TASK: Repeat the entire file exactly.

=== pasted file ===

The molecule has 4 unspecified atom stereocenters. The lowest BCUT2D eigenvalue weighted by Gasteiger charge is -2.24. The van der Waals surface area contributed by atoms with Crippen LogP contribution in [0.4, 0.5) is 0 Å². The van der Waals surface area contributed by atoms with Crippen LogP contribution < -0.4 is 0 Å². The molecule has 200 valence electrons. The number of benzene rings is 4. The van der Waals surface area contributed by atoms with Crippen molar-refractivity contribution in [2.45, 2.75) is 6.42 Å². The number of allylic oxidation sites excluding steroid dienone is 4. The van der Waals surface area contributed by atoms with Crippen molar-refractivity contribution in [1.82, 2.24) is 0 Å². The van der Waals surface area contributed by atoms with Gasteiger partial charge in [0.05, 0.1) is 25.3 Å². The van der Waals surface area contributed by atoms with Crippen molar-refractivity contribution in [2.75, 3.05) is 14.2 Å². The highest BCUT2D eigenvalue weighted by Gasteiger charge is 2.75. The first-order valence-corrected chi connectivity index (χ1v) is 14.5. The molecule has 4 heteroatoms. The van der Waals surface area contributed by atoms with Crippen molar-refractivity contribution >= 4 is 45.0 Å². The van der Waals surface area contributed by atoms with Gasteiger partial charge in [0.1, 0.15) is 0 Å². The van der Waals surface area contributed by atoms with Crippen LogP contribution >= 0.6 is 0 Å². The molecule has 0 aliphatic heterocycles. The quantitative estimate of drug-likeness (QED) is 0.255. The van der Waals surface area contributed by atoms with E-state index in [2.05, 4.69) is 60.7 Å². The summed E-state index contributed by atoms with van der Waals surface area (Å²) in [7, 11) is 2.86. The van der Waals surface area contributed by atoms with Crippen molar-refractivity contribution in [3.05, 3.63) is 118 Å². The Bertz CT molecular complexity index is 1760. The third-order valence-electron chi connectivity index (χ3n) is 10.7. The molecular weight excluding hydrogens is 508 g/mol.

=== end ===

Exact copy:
The molecule has 4 unspecified atom stereocenters. The lowest BCUT2D eigenvalue weighted by Gasteiger charge is -2.24. The van der Waals surface area contributed by atoms with Crippen LogP contribution in [0.4, 0.5) is 0 Å². The van der Waals surface area contributed by atoms with Crippen LogP contribution < -0.4 is 0 Å². The molecule has 200 valence electrons. The number of benzene rings is 4. The van der Waals surface area contributed by atoms with Crippen molar-refractivity contribution in [2.45, 2.75) is 6.42 Å². The number of allylic oxidation sites excluding steroid dienone is 4. The van der Waals surface area contributed by atoms with Crippen molar-refractivity contribution in [1.82, 2.24) is 0 Å². The van der Waals surface area contributed by atoms with Gasteiger partial charge in [0.05, 0.1) is 25.3 Å². The van der Waals surface area contributed by atoms with Crippen molar-refractivity contribution in [2.75, 3.05) is 14.2 Å². The highest BCUT2D eigenvalue weighted by Gasteiger charge is 2.75. The first-order valence-corrected chi connectivity index (χ1v) is 14.5. The molecule has 4 heteroatoms. The van der Waals surface area contributed by atoms with Crippen molar-refractivity contribution >= 4 is 45.0 Å². The van der Waals surface area contributed by atoms with Gasteiger partial charge in [0.1, 0.15) is 0 Å². The van der Waals surface area contributed by atoms with Crippen LogP contribution >= 0.6 is 0 Å². The molecule has 0 aliphatic heterocycles. The quantitative estimate of drug-likeness (QED) is 0.255. The van der Waals surface area contributed by atoms with E-state index in [2.05, 4.69) is 60.7 Å². The summed E-state index contributed by atoms with van der Waals surface area (Å²) in [7, 11) is 2.86. The van der Waals surface area contributed by atoms with Crippen molar-refractivity contribution in [3.05, 3.63) is 118 Å². The Bertz CT molecular complexity index is 1760. The third-order valence-electron chi connectivity index (χ3n) is 10.7. The molecular weight excluding hydrogens is 508 g/mol.